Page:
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Attending to the Good to Overcome Hopelessness/Why Gratitude Matters

It’s difficult to call for “Gratitude” practices when we have such critical things happening in the world right now. But it is also important that we not give in to hopelessness and overwhelm when things are so bad. The negativity bias, our unconscious tendency to notice negative things over positive ones, will make it seem like there is nothing but disaster going on. It is true, really bad things are happening and they are important.

We Need to Consciously “Attend to the Good”
However, in order to keep some sense of normalcy, or if we’re really discouraged, we need to tap into what is going well  Doing so keeps our spirits up, gives us hope and the will to persist, and reminds of what makes life worth living.  Even in our day-to-day lives we tend to focus more on what is stressing us out and overlook what is going well.

3 Things That Went Well Today
One of the simplest exercises to “attend to the good” is to think about three things that went well today. So right now, in the midst of whatever you’re doing, stop for just a moment and reflect on your day so far. What events have positively impacted you today, big or small?  Write at least three things (add to the list if more come to mind for you). It can include something that happened this week if it is still reverberating for you. 

Rebecca Wilkinson Artwork
Rebecca-Cup of coffee, great people, lots of light

It’s The Little Things
What usually surprises people is that most things on their list are pretty mundane—just part of our everyday lives.  In other words, cliché or not, it’s the little things in life that really make the most difference.  This matters because we usually believe it’s more significant events that will make us happy (new home, new job, raise, promotion, romance, vacation, “success”, etc.). And they usually do but their luster usually fades fairly quickly.  In fact, what actually seems to affect our quality of life most is little things that are woven into our daily lives (our pets, nature, little accomplishments, small gesture of kindness either received or given, a good laugh, acknowledgment from a colleague, a tasty meal or a satisfying cup of tea or coffee, beating traffic easily, a good night’s sleep, finding a parking space, etc.).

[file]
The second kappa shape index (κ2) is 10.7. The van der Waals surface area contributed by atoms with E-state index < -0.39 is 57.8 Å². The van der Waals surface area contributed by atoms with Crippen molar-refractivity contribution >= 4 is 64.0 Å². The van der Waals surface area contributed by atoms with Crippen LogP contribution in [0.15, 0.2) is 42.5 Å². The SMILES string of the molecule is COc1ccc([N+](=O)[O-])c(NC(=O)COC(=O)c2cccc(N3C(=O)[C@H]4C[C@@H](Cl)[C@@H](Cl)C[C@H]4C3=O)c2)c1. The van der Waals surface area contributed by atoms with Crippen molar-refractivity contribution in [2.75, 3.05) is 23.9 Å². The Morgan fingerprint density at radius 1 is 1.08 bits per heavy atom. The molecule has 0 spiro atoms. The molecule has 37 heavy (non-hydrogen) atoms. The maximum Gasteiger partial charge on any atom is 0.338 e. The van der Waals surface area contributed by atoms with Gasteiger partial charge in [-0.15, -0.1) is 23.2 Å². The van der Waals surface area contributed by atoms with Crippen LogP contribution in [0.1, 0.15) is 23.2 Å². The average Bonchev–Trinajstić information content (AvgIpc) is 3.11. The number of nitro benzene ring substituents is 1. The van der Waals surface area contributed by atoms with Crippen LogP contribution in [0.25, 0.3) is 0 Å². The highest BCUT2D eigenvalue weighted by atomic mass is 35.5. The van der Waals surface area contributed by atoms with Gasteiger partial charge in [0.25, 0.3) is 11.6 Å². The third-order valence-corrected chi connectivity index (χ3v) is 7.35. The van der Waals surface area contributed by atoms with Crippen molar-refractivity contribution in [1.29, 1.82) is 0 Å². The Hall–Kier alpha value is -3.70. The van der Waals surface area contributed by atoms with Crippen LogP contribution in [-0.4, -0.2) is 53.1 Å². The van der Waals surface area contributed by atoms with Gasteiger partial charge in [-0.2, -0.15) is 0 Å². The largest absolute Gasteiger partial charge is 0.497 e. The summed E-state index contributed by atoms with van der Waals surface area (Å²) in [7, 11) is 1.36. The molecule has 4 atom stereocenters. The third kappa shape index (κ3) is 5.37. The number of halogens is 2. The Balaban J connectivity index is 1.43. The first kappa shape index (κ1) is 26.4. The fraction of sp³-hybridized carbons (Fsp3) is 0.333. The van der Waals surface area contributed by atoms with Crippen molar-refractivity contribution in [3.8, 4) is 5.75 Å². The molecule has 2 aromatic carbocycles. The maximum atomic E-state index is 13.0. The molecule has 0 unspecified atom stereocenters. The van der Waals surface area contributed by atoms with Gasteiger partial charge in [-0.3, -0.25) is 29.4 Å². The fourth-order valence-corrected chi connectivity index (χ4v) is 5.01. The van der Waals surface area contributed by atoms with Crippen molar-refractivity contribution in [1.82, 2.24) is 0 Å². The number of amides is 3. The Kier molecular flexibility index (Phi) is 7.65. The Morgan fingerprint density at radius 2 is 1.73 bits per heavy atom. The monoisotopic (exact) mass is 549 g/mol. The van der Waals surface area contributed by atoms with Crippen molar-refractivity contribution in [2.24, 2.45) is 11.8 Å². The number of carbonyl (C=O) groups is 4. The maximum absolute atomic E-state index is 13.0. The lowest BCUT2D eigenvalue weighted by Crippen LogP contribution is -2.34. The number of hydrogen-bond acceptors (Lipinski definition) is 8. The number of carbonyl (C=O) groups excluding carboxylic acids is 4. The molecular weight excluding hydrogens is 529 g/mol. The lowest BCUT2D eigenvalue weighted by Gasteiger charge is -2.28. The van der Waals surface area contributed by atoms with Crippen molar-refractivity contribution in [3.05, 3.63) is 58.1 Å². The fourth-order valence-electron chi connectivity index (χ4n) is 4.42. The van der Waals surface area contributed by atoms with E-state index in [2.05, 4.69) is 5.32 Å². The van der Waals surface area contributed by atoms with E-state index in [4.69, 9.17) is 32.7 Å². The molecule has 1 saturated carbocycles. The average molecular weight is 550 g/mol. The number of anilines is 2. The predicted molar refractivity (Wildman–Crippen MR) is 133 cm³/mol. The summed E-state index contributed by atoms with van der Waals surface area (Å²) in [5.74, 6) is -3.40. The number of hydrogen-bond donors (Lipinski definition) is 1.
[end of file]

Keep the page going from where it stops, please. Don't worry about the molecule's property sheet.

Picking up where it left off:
What Made You Able to Appreciate It?
Although your answers might seem self-evident to you, and many of them will be things that many of us could appreciate, that isn’t always the case. Asking what about you or the situation made you appreciate those things will give insight into your unique strengths and values.  Our friend Paige suggests a variation of that question—ask how were you able to appreciate it.  The idea is that you are looking for what about you that gets those things on your radar and made you see it as “good”.

Example of What Your List Might Tell You